News broke this week that another iconic actor had been lost.
British actor Ronald Pickup, best known for his role in The Best Exotic Marigold Hotel, died this week at the age of 80.
“Surrounded by his wife and family”
The BBC first reported his death, which was confirmed by his agent on Thursday.
Pickup “passed away peacefully yesterday after a long illness surrounded by his wife and family,” the spokesperson said, adding that he “will be deeply missed.”
With an acting legacy that dates back to the 1960s, Pickup’s entertainment career began after he graduated from the University of Leeds with an English degree. Over the course of the subsequent decades, he made many memorable appearances in theater, film, television, and radio productions.
His first television came in 1964 when he portrayed a physician in an episode of Doctor Who titled “The Tyrant of France.”
In more recent roles, he appeared in television series including Vera, Coronation Street, Doc Martin, Parade’s End, Holby City, and Downton Abbey.
“Ronald was an exceptional actor”
Pickup graduated from the Royal Academy of Dramatic Art in London and proved his chops in numerous stage performances — including various Shakespeare plays such as Julius Caesar and Much Ado About Nothing.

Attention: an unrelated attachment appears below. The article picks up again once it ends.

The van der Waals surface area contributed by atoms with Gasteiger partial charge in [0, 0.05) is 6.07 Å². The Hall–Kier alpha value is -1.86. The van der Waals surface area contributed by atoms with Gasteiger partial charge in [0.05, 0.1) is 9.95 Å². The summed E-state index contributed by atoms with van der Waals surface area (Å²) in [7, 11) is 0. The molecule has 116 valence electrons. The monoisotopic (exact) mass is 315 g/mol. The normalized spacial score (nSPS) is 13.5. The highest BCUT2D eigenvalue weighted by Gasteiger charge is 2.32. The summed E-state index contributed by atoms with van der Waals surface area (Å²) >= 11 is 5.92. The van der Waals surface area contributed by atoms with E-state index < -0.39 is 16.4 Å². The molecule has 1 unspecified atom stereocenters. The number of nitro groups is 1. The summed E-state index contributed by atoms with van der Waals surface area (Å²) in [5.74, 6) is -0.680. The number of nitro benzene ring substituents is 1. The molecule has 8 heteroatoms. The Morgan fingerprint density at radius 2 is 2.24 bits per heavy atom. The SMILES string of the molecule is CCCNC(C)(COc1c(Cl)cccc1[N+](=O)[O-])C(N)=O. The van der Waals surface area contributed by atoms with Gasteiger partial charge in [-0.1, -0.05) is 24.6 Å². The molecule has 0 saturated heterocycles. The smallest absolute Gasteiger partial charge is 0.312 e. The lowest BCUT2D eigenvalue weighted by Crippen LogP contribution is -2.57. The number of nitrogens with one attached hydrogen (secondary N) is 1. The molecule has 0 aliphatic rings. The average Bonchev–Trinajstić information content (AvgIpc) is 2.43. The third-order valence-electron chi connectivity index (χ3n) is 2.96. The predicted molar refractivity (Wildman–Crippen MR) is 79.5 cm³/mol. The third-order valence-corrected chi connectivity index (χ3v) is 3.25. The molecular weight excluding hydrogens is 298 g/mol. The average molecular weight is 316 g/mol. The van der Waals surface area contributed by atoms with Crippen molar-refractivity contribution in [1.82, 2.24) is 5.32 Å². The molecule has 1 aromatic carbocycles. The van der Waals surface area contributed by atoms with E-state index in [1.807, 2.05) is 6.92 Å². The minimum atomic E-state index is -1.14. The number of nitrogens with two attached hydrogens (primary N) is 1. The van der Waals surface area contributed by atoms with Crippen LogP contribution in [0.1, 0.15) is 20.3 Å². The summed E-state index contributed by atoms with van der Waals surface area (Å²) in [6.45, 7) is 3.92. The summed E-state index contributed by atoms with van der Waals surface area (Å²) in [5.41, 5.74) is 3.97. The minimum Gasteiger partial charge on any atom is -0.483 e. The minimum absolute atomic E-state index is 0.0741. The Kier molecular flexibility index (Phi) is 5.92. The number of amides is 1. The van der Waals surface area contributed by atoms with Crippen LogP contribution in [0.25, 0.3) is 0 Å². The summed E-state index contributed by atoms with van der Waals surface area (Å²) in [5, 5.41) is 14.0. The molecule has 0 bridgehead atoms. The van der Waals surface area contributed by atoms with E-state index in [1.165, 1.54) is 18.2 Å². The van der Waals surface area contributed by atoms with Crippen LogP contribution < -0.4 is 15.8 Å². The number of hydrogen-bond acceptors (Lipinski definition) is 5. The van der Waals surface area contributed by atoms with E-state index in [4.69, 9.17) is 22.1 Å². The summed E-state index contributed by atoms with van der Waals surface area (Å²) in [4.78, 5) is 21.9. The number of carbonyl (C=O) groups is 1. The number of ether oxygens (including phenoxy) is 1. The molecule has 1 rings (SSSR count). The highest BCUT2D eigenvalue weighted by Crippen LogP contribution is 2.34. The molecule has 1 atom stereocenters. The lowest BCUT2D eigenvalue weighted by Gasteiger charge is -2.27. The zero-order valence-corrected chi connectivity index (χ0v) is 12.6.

Over the past decade, he has gained widespread acclaim for his big- and small-screen appearances. In addition to his role in The Best Exotic Marigold Hotel in 2011 and its 2015 sequel, he also attracted fans for his performance in The Crown and his portrayal of Neville Chamberlain in the 2017 film The Darkest Hour, a film centering around the life of former U.K. Prime Minister Winston Churchill.
For his part, Pickup once identified his favorite role as playing famed writer George Orwell in the made-for-television movie Crystal Spirit: Orwell on Jura.
Fans and colleagues alike reacted to his death with fond memories and condolences for those he left behind — including his wife, Lans Traverse, and their two children.
“We’re very sad to hear that Ronald Pickup has died,” wrote the National Theatre. “Ronald was an exceptional actor and had a long history with the NT, starting with 1964’s The Royal Hunt of the Sun. He went on to feature in 36 of our productions, and was a regular at The Old Vic under Laurence Olivier.”